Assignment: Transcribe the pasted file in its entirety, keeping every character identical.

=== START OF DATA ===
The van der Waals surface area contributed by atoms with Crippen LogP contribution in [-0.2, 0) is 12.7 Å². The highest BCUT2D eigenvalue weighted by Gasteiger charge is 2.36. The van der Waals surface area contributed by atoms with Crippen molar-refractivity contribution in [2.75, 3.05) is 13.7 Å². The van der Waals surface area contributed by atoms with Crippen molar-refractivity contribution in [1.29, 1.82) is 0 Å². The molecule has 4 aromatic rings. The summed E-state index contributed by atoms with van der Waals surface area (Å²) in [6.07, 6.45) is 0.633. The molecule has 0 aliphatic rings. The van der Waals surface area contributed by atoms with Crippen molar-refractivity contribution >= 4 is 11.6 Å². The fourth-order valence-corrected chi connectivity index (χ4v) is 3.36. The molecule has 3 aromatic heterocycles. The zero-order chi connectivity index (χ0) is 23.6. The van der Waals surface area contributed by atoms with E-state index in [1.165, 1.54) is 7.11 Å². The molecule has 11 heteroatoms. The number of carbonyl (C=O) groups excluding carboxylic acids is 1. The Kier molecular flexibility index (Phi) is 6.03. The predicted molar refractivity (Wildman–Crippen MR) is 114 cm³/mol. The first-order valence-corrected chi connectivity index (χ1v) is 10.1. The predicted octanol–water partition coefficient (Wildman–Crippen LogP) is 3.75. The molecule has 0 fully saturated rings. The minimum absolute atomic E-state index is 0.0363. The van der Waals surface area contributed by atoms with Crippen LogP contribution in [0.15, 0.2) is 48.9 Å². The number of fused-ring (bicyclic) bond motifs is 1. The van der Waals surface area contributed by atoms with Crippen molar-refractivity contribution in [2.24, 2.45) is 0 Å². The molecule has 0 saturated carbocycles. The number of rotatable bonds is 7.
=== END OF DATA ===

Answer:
The van der Waals surface area contributed by atoms with Crippen LogP contribution in [-0.2, 0) is 12.7 Å². The highest BCUT2D eigenvalue weighted by Gasteiger charge is 2.36. The van der Waals surface area contributed by atoms with Crippen molar-refractivity contribution in [2.75, 3.05) is 13.7 Å². The van der Waals surface area contributed by atoms with Crippen molar-refractivity contribution in [1.29, 1.82) is 0 Å². The molecule has 4 aromatic rings. The summed E-state index contributed by atoms with van der Waals surface area (Å²) in [6.07, 6.45) is 0.633. The molecule has 0 aliphatic rings. The van der Waals surface area contributed by atoms with Crippen molar-refractivity contribution >= 4 is 11.6 Å². The fourth-order valence-corrected chi connectivity index (χ4v) is 3.36. The molecule has 3 aromatic heterocycles. The zero-order chi connectivity index (χ0) is 23.6. The van der Waals surface area contributed by atoms with E-state index in [1.165, 1.54) is 7.11 Å². The molecule has 11 heteroatoms. The number of carbonyl (C=O) groups excluding carboxylic acids is 1. The Kier molecular flexibility index (Phi) is 6.03. The predicted molar refractivity (Wildman–Crippen MR) is 114 cm³/mol. The first-order valence-corrected chi connectivity index (χ1v) is 10.1. The predicted octanol–water partition coefficient (Wildman–Crippen LogP) is 3.75. The molecule has 0 fully saturated rings. The minimum absolute atomic E-state index is 0.0363. The van der Waals surface area contributed by atoms with Crippen LogP contribution in [0.15, 0.2) is 48.9 Å². The number of fused-ring (bicyclic) bond motifs is 1. The van der Waals surface area contributed by atoms with Crippen molar-refractivity contribution in [2.24, 2.45) is 0 Å². The molecule has 0 saturated carbocycles. The number of rotatable bonds is 7.